approximate moral laws

Kantian and utilitarian ethics have accustomed us to the idea that real ethics is based on strict rules, actually laws that should always be kept and are always valid. Besides the utter impracticality of such theories, it should be noted that there is no good reason why such stubborn rules should define our morality.

I think there are at least two alternatives that are much better suited to the Real World in which we live.

The first is to downgrade moral laws to rules of thumb. In this case these rules would apply most of the time in most cases, but certainly not all the time in all cases. This has the advantage of fitting in much better with current evolutionary research on the origins of morality that points to various rather contingent sources of our ethical intuitions and ideas. Another advantage is that such rules of thumb can very easily exist alongside one another without producing any ethical contradictions. Of course, two rules of thumb might point in very different directions, but, precisely because they are no more than rules of thumb, that does not call the very structure of our ethics into questions as does happen when rigorous versions of deontological or utilitarian ethics collide.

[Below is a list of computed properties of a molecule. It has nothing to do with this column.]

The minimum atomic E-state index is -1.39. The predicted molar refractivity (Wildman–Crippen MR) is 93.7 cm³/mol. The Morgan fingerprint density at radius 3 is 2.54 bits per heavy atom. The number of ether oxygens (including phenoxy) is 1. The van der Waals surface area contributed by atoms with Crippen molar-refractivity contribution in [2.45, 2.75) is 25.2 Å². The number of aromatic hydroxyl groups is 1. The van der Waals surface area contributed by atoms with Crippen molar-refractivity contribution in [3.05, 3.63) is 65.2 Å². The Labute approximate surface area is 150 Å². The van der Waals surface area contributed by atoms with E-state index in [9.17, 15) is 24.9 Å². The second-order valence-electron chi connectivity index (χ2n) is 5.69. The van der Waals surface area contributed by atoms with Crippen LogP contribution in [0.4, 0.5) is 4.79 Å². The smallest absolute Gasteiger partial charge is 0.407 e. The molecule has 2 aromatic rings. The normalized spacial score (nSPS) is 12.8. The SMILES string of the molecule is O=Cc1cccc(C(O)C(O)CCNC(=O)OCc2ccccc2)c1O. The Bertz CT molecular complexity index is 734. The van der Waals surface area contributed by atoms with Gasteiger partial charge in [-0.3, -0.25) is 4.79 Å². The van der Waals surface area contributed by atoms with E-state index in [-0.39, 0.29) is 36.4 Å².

The second option for moving beyond inflexible scientific-like ethical laws is to reformulate them to include references to the finite nature of human beings, thereby mellowing their intransigence by taking our weaknesses into account. In this case the laws maintain their strict nature but simply don’t always apply when the rubber hits the road.

I rather favor the first option, though perhaps more for esthetic than any other reasons. Whichever route is taken though, it will be better than trying to be people who we are not and living up to standards that we cannot even imagine how to meet. We need to keep it simple and stupid as the computer people say.


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